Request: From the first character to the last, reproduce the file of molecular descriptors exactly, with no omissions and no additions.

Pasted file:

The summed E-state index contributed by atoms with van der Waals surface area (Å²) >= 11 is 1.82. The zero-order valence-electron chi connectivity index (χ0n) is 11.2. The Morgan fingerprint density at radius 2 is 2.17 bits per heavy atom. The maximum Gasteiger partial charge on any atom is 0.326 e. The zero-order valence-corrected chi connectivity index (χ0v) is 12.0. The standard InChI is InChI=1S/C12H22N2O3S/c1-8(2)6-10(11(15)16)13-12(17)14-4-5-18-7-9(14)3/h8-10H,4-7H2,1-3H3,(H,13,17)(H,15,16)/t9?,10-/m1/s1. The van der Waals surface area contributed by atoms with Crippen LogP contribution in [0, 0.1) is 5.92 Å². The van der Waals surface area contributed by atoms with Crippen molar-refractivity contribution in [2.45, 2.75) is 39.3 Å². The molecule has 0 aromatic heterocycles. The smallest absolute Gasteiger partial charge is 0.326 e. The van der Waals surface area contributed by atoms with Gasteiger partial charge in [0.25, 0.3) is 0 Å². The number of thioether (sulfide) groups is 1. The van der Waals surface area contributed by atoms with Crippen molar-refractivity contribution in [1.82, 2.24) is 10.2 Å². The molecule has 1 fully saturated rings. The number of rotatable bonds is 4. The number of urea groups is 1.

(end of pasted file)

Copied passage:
The summed E-state index contributed by atoms with van der Waals surface area (Å²) >= 11 is 1.82. The zero-order valence-electron chi connectivity index (χ0n) is 11.2. The Morgan fingerprint density at radius 2 is 2.17 bits per heavy atom. The maximum Gasteiger partial charge on any atom is 0.326 e. The zero-order valence-corrected chi connectivity index (χ0v) is 12.0. The standard InChI is InChI=1S/C12H22N2O3S/c1-8(2)6-10(11(15)16)13-12(17)14-4-5-18-7-9(14)3/h8-10H,4-7H2,1-3H3,(H,13,17)(H,15,16)/t9?,10-/m1/s1. The van der Waals surface area contributed by atoms with Crippen LogP contribution in [0, 0.1) is 5.92 Å². The van der Waals surface area contributed by atoms with Crippen molar-refractivity contribution in [2.45, 2.75) is 39.3 Å². The molecule has 0 aromatic heterocycles. The smallest absolute Gasteiger partial charge is 0.326 e. The van der Waals surface area contributed by atoms with Gasteiger partial charge in [0.25, 0.3) is 0 Å². The number of thioether (sulfide) groups is 1. The van der Waals surface area contributed by atoms with Crippen molar-refractivity contribution in [1.82, 2.24) is 10.2 Å². The molecule has 1 fully saturated rings. The number of rotatable bonds is 4. The number of urea groups is 1.